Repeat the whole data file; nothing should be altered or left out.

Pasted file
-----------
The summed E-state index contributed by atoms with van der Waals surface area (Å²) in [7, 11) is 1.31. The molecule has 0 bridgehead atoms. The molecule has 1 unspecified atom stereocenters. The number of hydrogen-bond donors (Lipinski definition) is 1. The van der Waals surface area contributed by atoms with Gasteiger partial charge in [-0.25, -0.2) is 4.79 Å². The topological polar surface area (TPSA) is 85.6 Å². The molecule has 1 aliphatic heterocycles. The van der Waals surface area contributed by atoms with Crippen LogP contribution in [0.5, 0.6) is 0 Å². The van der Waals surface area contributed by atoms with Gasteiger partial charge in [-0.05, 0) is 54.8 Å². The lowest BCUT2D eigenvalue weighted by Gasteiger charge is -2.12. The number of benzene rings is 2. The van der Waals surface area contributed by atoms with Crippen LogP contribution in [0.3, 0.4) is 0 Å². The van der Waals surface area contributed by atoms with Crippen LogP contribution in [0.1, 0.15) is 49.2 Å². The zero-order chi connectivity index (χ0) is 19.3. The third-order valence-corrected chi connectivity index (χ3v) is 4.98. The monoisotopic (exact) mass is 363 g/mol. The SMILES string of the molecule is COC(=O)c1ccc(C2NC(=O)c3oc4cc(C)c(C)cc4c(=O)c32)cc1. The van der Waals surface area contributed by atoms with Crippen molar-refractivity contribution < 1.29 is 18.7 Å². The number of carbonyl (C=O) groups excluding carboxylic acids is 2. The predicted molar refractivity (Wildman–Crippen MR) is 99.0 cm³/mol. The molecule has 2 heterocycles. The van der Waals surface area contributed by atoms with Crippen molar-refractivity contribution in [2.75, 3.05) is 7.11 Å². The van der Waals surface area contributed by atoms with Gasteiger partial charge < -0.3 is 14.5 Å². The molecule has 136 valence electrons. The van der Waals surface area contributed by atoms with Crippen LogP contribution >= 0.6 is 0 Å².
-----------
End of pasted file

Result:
The summed E-state index contributed by atoms with van der Waals surface area (Å²) in [7, 11) is 1.31. The molecule has 0 bridgehead atoms. The molecule has 1 unspecified atom stereocenters. The number of hydrogen-bond donors (Lipinski definition) is 1. The van der Waals surface area contributed by atoms with Gasteiger partial charge in [-0.25, -0.2) is 4.79 Å². The topological polar surface area (TPSA) is 85.6 Å². The molecule has 1 aliphatic heterocycles. The van der Waals surface area contributed by atoms with Crippen LogP contribution in [0.5, 0.6) is 0 Å². The van der Waals surface area contributed by atoms with Gasteiger partial charge in [-0.05, 0) is 54.8 Å². The lowest BCUT2D eigenvalue weighted by Gasteiger charge is -2.12. The number of benzene rings is 2. The van der Waals surface area contributed by atoms with Crippen LogP contribution in [0.3, 0.4) is 0 Å². The van der Waals surface area contributed by atoms with Crippen LogP contribution in [0.1, 0.15) is 49.2 Å². The zero-order chi connectivity index (χ0) is 19.3. The third-order valence-corrected chi connectivity index (χ3v) is 4.98. The monoisotopic (exact) mass is 363 g/mol. The SMILES string of the molecule is COC(=O)c1ccc(C2NC(=O)c3oc4cc(C)c(C)cc4c(=O)c32)cc1. The van der Waals surface area contributed by atoms with Crippen molar-refractivity contribution < 1.29 is 18.7 Å². The number of carbonyl (C=O) groups excluding carboxylic acids is 2. The predicted molar refractivity (Wildman–Crippen MR) is 99.0 cm³/mol. The molecule has 2 heterocycles. The van der Waals surface area contributed by atoms with Crippen molar-refractivity contribution in [2.75, 3.05) is 7.11 Å². The van der Waals surface area contributed by atoms with Gasteiger partial charge < -0.3 is 14.5 Å². The molecule has 136 valence electrons. The van der Waals surface area contributed by atoms with Crippen LogP contribution >= 0.6 is 0 Å².